Hotel Workers' Union Gets First Woman President

The leading union for U.S. hotel workers has elected its first woman president ever, a big moment for a labor group that represents thousands of housekeepers across the country.

Gwen Mills’ rise to the top of Unite Here caps a long career inside the union, from her early years as an organizer battling Yale University in Connecticut to a more recent stint running Unite Here’s political ground game against Donald Trump in the swing state of Nevada. The union’s delegates tapped Mills to lead them in a vote held Friday in New York City at its quinquennial constitutional convention.

She acknowledged her election was a landmark for a powerful union that happens to be made up primarily of women, many of them immigrants.

“I think it’s an important moment for our members,” Mills said, noting that women now lead some of the largest unions, as well as the AFL-CIO labor federation. “I feel rather humbled to join a group of trailblazing union leaders who are women.”

Mills has been running the union on an interim basis since her longtime predecessor, D. Taylor, stepped down at the end of March. She takes over during a challenging but hopeful time. 

I feel rather humbled to join a group of trailblazing union leaders who are women.Gwen Mills

Despite the strong economic recovery, Unite Here has not fully recouped its membership losses since the COVID-19 pandemic prompted hotels and airlines to lay off workers and change the way they operate. The union had around 265,000 members last year, still down from above 300,000 before the pandemic, according to the union’s annual reports.

Yet many workplaces are clearly ripe for organizing right now, with labor breaking through at name-brand companies like Starbucks and Trader Joe’s, as well as the National Labor Relations Board reporting a sustained increase in union election requests. Unite Here has been part of a recent surge in successful union pushes throughout higher education and an upsurge in work stoppages.

Mills said the union plans to double the amount of money it invests in trying to organize new workers, including in the South.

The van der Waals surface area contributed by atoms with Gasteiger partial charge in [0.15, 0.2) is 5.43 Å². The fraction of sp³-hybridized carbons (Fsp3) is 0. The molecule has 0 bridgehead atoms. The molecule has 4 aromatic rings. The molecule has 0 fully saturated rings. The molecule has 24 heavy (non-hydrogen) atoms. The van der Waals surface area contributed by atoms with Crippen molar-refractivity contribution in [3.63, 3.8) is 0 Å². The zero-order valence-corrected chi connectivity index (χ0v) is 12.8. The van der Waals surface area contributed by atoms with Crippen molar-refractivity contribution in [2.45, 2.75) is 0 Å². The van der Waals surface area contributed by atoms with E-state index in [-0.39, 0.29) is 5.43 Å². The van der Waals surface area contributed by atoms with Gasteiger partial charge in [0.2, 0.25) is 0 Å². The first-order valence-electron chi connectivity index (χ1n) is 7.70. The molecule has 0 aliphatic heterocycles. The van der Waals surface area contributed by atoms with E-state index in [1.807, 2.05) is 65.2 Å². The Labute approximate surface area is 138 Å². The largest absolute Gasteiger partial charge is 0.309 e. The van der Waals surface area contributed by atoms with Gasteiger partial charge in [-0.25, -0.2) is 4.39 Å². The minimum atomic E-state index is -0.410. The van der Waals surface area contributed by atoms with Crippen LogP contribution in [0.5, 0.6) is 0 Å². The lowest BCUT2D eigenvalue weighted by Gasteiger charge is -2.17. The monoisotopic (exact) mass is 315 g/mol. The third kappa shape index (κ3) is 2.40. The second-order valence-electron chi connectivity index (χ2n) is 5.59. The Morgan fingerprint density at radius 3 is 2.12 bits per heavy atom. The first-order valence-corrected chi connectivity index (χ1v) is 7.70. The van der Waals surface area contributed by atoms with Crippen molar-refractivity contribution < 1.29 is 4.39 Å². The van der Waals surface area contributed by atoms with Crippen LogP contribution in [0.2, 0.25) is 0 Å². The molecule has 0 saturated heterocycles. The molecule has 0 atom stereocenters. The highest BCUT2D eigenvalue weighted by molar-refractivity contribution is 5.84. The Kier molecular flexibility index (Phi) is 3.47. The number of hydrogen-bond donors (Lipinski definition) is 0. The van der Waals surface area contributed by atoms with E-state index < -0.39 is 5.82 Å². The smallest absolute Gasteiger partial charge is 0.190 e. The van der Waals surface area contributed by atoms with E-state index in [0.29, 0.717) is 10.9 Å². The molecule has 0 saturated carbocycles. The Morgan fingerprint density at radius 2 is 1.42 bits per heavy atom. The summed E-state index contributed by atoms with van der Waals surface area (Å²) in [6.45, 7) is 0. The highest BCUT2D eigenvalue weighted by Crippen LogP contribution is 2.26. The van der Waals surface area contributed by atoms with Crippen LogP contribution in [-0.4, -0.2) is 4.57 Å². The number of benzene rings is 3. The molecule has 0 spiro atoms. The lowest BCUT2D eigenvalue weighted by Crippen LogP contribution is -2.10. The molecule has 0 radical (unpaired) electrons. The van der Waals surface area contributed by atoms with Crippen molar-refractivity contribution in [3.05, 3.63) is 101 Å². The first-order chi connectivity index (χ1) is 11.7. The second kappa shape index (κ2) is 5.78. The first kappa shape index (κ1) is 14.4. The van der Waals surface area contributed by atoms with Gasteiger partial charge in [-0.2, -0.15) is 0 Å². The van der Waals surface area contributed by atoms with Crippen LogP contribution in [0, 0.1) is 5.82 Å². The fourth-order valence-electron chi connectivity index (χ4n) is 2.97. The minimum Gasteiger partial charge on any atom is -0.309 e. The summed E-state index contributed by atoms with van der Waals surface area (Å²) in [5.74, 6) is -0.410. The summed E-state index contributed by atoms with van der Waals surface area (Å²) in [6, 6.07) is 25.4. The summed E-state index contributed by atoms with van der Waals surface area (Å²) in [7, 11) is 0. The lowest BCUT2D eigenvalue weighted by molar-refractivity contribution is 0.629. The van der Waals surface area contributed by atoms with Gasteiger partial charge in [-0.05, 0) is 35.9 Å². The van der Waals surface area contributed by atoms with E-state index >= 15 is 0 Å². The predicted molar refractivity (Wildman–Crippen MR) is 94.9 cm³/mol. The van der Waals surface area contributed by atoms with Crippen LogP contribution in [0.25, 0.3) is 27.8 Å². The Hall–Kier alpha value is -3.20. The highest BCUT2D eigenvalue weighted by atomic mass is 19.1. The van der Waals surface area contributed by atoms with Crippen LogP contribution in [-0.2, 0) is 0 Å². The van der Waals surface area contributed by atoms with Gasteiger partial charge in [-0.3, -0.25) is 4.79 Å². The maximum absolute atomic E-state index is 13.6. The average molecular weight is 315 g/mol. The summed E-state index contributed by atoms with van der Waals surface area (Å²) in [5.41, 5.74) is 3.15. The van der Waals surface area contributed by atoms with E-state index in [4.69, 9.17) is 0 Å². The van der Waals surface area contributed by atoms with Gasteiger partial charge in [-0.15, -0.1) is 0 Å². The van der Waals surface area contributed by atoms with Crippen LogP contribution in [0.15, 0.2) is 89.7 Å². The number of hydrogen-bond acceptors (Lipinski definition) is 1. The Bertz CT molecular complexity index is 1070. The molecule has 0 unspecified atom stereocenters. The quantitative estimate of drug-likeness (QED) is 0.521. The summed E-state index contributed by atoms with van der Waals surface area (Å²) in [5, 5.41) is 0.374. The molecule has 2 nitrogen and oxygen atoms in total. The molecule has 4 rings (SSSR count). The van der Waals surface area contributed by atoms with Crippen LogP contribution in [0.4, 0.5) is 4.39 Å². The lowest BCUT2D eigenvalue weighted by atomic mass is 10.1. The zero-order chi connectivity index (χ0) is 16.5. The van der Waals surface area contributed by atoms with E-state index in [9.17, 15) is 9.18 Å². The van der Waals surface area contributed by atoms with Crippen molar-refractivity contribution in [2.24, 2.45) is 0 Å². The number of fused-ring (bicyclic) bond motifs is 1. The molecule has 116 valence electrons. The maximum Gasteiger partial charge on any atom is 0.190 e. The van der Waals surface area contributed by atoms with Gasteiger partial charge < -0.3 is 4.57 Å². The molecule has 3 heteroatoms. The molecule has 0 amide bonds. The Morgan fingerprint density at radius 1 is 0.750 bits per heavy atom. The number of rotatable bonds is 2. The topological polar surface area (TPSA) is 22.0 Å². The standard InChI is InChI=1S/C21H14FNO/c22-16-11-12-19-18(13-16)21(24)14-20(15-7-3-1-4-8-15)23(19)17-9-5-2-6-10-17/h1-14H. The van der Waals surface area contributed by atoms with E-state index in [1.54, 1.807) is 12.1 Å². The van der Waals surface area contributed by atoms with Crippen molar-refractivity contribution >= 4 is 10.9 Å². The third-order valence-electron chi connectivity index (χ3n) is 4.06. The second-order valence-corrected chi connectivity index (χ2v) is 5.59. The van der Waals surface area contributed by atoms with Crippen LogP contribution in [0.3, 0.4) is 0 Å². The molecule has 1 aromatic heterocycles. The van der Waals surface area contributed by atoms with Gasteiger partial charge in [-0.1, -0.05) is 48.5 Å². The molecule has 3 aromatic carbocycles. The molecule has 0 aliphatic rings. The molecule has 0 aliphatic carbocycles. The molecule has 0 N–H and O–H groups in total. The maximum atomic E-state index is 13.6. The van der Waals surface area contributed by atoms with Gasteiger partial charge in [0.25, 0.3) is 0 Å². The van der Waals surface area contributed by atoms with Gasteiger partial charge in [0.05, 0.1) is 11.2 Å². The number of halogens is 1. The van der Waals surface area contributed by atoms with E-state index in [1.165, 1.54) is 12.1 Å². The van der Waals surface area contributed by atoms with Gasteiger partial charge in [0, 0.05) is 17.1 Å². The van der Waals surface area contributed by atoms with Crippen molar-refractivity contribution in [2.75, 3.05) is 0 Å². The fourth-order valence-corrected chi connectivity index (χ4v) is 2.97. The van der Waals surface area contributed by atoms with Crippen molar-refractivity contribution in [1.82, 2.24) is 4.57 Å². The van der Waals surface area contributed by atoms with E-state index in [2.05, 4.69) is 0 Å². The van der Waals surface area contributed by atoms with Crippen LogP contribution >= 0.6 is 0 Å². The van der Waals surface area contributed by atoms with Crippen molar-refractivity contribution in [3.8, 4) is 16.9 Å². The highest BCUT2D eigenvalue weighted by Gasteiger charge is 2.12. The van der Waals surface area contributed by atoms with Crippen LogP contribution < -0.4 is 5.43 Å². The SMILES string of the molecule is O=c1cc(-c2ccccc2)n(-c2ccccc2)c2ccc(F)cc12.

“This is the moment to drive at that,” she said. “The labor movement of late has been really fiery. Workers are doing all sorts of things, which is a great moment to be in.”

The union has waged dozens of rolling strikes at hotels in Southern California since last year, pressuring hotel operators into offering bigger raises and stronger safety protections. Under the new contracts, workers will see their wages climb $10 per hour over the next four years. Mills said the battle will continue in cities around the country as contracts with the likes of Marriott, Hyatt and Hilton expire elsewhere. 

Mills ran the union's ground game in Nevada against Donald Trump in 2016.
Mills ran the union's ground game in Nevada against Donald Trump in 2016. Christie Gimpel | Goodlight CreaChristie Gimpel | Goodlight Creative Studio

Many operators have tried to cut back on services like housekeeping, leading to fewer jobs or available hours — shifts Mills said the union is committed to pushing back against.

“A lot of the fight is about the workload issues, the cutting of services, and just what the hospitality industry is going to be,” Mills said. “The industry is combining jobs and cutting services.”

She compared the post-pandemic era of hotel work to the way airlines changed after 9/11.

“The airline industry seized on that to really transform the quality of those jobs,” Mills said. “And I think we’re at a real pivotal moment with the hospitality industry about whether the crisis of COVID is going to shift things in that way, and this fight is important in that regard.”

The union also faces a major test of its political operation this year. 

Unite Here is among the most aggressive unions in turning out voters in pivotal areas like Pennsylvania, Nevada and Arizona. Mills said the union will have its largest 2024 operations in those three states, with smaller ones in Ohio, Michigan, North Carolina and Georgia. 

Trump wants to deport millions of immigrants and has a playbook to attack unions like, right out of the gate.Gwen Mills

Mills headed up the union’s Nevada operation in 2016, when Hillary Clinton narrowly took the state from Trump. Mills previously ran the union’s political program in her hometown of New Haven, Connecticut, during a stretch when it succeeded in getting 10 members elected to the city council.

The union’s canvassing and phone-banking in places like Philadelphia — where turnout in the 2022 midterms was alarmingly low for Democrats — could be crucial for President Joe Biden winning reelection against former President Donald Trump. 

“It’s hard to say what isn’t at stake,” Mills said.

Unite Here has a long history with Trump that precedes his presidency. Its members used to work for Trump at his casino in Atlantic City, New Jersey, and won a hard-fought organizing battle at his Las Vegas property, which tried to prevent housekeepers and other service workers from unionizing during his first presidential run.  

Mills sees another Trump presidency as disastrous for her union’s members and workers more generally. Many of the union’s hotel and food service workers are Latin American and Asian immigrants. Trump has said that migrants crossing the southern border are “poisoning the blood of our country.”

And if Trump wins another term, Mills expects his labor policies will echo those of his first — when he made it harder for employees to organize and peeled back workplace protections at the expense of everyday workers.

“Trump wants to … deport millions of immigrants and has a playbook to attack unions like, right out of the gate,” Mills said. “Can we, as a labor movement, focus on organizing workers and still have the legal rights to do that and move forward? Or are we going to be perpetually on defense, trying to protect our members?”